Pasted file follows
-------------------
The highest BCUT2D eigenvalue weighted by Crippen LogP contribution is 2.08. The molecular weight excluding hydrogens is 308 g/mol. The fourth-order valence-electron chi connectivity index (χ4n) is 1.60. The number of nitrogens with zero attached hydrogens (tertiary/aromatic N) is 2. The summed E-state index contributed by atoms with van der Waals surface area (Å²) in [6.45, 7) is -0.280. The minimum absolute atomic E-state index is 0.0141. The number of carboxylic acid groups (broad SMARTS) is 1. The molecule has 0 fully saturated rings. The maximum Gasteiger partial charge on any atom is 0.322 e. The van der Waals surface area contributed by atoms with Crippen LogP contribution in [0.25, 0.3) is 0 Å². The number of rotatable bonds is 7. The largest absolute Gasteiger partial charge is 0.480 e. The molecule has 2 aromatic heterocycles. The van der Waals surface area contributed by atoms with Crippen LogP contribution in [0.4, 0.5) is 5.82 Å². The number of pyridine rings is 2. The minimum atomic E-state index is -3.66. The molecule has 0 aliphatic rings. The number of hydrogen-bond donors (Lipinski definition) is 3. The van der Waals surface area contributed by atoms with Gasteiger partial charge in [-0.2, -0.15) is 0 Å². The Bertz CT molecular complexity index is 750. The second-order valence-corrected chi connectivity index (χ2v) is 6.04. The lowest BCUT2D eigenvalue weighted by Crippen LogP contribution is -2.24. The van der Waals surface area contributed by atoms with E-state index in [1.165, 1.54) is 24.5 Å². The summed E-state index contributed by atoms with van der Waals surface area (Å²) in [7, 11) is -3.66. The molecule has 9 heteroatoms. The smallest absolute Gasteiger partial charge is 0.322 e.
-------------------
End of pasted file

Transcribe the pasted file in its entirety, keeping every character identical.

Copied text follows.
The highest BCUT2D eigenvalue weighted by Crippen LogP contribution is 2.08. The molecular weight excluding hydrogens is 308 g/mol. The fourth-order valence-electron chi connectivity index (χ4n) is 1.60. The number of nitrogens with zero attached hydrogens (tertiary/aromatic N) is 2. The summed E-state index contributed by atoms with van der Waals surface area (Å²) in [6.45, 7) is -0.280. The minimum absolute atomic E-state index is 0.0141. The number of carboxylic acid groups (broad SMARTS) is 1. The molecule has 0 fully saturated rings. The maximum Gasteiger partial charge on any atom is 0.322 e. The van der Waals surface area contributed by atoms with Crippen LogP contribution in [0.25, 0.3) is 0 Å². The number of rotatable bonds is 7. The largest absolute Gasteiger partial charge is 0.480 e. The molecule has 2 aromatic heterocycles. The van der Waals surface area contributed by atoms with Crippen LogP contribution in [0.4, 0.5) is 5.82 Å². The number of pyridine rings is 2. The minimum atomic E-state index is -3.66. The molecule has 0 aliphatic rings. The number of hydrogen-bond donors (Lipinski definition) is 3. The van der Waals surface area contributed by atoms with Gasteiger partial charge in [-0.2, -0.15) is 0 Å². The Bertz CT molecular complexity index is 750. The second-order valence-corrected chi connectivity index (χ2v) is 6.04. The lowest BCUT2D eigenvalue weighted by Crippen LogP contribution is -2.24. The van der Waals surface area contributed by atoms with E-state index in [1.165, 1.54) is 24.5 Å². The summed E-state index contributed by atoms with van der Waals surface area (Å²) in [7, 11) is -3.66. The molecule has 9 heteroatoms. The smallest absolute Gasteiger partial charge is 0.322 e.